When was your first warning to be careful around high-power electricity? Was it playing near powerlines in your childhood, or perhaps attempting to insert something besides insulated prongs into an outlet? Electrical safety shapes most people’s youth experiences, but you’d be surprised how much of this goes out the window in a second-year electromagnetic course at a community college. A tip for anyone curious: probing an outlet with a multimeter on the current setting will blow a fuse on the tool and shut off the power. Thankfully with automatic backup on documents, I didn’t lose more than a few minutes of word processing.
With that said, high-power electronics do pose significant safety concerns, and there’s a reason why so many fail-safes are implemented to prevent accidental or careless contact. An active main line in a residential setting carries a potential of hundreds of volts, but industrial uses, and their associated risk, can be even greater. Therefore, PCB design for high-power applications needs to consider the significant hazard posed by those nearby and the effects such high power has on the board’s integrity.
Constituents of Power: Current and Voltage
As a brief refresher, power is the product of either instantaneous or average current and voltage within the system. A high-power application may invoke extreme values for voltage, current, or both, and the board’s construction must change considerably relative to standard power conditions to protect the board:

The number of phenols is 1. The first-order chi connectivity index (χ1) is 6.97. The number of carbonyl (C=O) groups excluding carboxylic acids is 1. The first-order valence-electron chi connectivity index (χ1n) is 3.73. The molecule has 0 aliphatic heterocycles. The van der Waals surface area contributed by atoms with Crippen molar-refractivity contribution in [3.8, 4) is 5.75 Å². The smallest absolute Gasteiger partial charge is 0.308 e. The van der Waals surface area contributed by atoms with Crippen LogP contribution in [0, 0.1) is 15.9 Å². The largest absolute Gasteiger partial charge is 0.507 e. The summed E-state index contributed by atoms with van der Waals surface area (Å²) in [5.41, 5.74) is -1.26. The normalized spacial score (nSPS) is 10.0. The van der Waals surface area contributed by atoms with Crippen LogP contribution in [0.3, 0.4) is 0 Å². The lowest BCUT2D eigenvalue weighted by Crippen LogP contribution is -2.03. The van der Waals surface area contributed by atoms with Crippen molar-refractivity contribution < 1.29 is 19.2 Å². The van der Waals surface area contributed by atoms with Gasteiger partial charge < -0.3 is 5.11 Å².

- Current: The two main concerns for high current capacity on the board are the ability of the copper features to withstand the current being transported and properly mitigate heat due to the high levels of Joule heating. Attempting to drive high currents through thin copper foils, layers, and features is like trying to direct rush hour traffic through side streets: they simply cannot support the high volume demands. High-current board fabrications utilize inlays, which have copper span the thickness of the board. Combining power and control electronics on the same board may encounter difficulties due to the massive disparity between the ideal copper feature parameters for the two electronic modes. A more elegant solution would be an additional PCB that isolates the power, drastically reducing the complexity of the formerly combined assembly.
- Voltage: The central issue arising from high voltage design is the increased potential for arcing and corona discharge events. Without adjusting for the distance between conductors, arc current can jump, increasing smaller gaps and leading to failure and a potential safety hazard. Corona is a bit more subtle, though it can be tied to the occurrence of arcing: corona causes ionization from the speed of electrons accelerated by the strong electric field colliding with the insulating material particles, which causes a domino effect. Rounded pads and traces are a priority for layout designers as they drop the necessary arcing voltage by a third, with larger radii providing the greatest benefit. Other factors such as temperature, humidity, and particulate can aid in arcing, necessitating an enclosure or other environmental controls.